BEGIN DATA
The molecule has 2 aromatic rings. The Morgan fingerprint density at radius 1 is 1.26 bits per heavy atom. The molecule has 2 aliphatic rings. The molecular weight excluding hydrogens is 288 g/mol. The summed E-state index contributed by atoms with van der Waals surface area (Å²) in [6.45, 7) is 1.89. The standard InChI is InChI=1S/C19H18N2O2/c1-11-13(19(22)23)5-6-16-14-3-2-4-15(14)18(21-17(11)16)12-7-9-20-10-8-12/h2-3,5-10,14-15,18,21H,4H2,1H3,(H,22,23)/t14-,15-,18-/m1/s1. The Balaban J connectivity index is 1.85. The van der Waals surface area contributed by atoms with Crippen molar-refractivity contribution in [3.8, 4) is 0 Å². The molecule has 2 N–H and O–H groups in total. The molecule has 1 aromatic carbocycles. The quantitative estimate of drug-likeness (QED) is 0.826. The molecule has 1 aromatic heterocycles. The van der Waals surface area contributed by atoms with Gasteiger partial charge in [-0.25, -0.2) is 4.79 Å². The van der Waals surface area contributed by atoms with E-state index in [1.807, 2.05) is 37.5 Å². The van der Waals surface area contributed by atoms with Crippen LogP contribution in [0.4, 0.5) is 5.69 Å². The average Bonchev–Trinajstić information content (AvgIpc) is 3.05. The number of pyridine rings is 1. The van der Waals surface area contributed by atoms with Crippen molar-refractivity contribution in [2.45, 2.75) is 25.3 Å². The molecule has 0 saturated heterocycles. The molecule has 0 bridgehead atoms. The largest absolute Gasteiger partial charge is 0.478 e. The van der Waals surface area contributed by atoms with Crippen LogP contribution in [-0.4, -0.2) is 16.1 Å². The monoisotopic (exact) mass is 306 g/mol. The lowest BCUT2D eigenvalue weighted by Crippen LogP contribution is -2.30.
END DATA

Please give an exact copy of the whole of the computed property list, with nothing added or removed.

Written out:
The molecule has 2 aromatic rings. The Morgan fingerprint density at radius 1 is 1.26 bits per heavy atom. The molecule has 2 aliphatic rings. The molecular weight excluding hydrogens is 288 g/mol. The summed E-state index contributed by atoms with van der Waals surface area (Å²) in [6.45, 7) is 1.89. The standard InChI is InChI=1S/C19H18N2O2/c1-11-13(19(22)23)5-6-16-14-3-2-4-15(14)18(21-17(11)16)12-7-9-20-10-8-12/h2-3,5-10,14-15,18,21H,4H2,1H3,(H,22,23)/t14-,15-,18-/m1/s1. The Balaban J connectivity index is 1.85. The van der Waals surface area contributed by atoms with Crippen molar-refractivity contribution in [3.8, 4) is 0 Å². The molecule has 2 N–H and O–H groups in total. The molecule has 1 aromatic carbocycles. The quantitative estimate of drug-likeness (QED) is 0.826. The molecule has 1 aromatic heterocycles. The van der Waals surface area contributed by atoms with Gasteiger partial charge in [-0.25, -0.2) is 4.79 Å². The van der Waals surface area contributed by atoms with E-state index in [1.807, 2.05) is 37.5 Å². The van der Waals surface area contributed by atoms with Crippen LogP contribution in [0.4, 0.5) is 5.69 Å². The average Bonchev–Trinajstić information content (AvgIpc) is 3.05. The number of pyridine rings is 1. The van der Waals surface area contributed by atoms with Crippen molar-refractivity contribution in [2.45, 2.75) is 25.3 Å². The molecule has 0 saturated heterocycles. The molecule has 0 bridgehead atoms. The largest absolute Gasteiger partial charge is 0.478 e. The van der Waals surface area contributed by atoms with Crippen LogP contribution in [-0.4, -0.2) is 16.1 Å². The monoisotopic (exact) mass is 306 g/mol. The lowest BCUT2D eigenvalue weighted by Crippen LogP contribution is -2.30.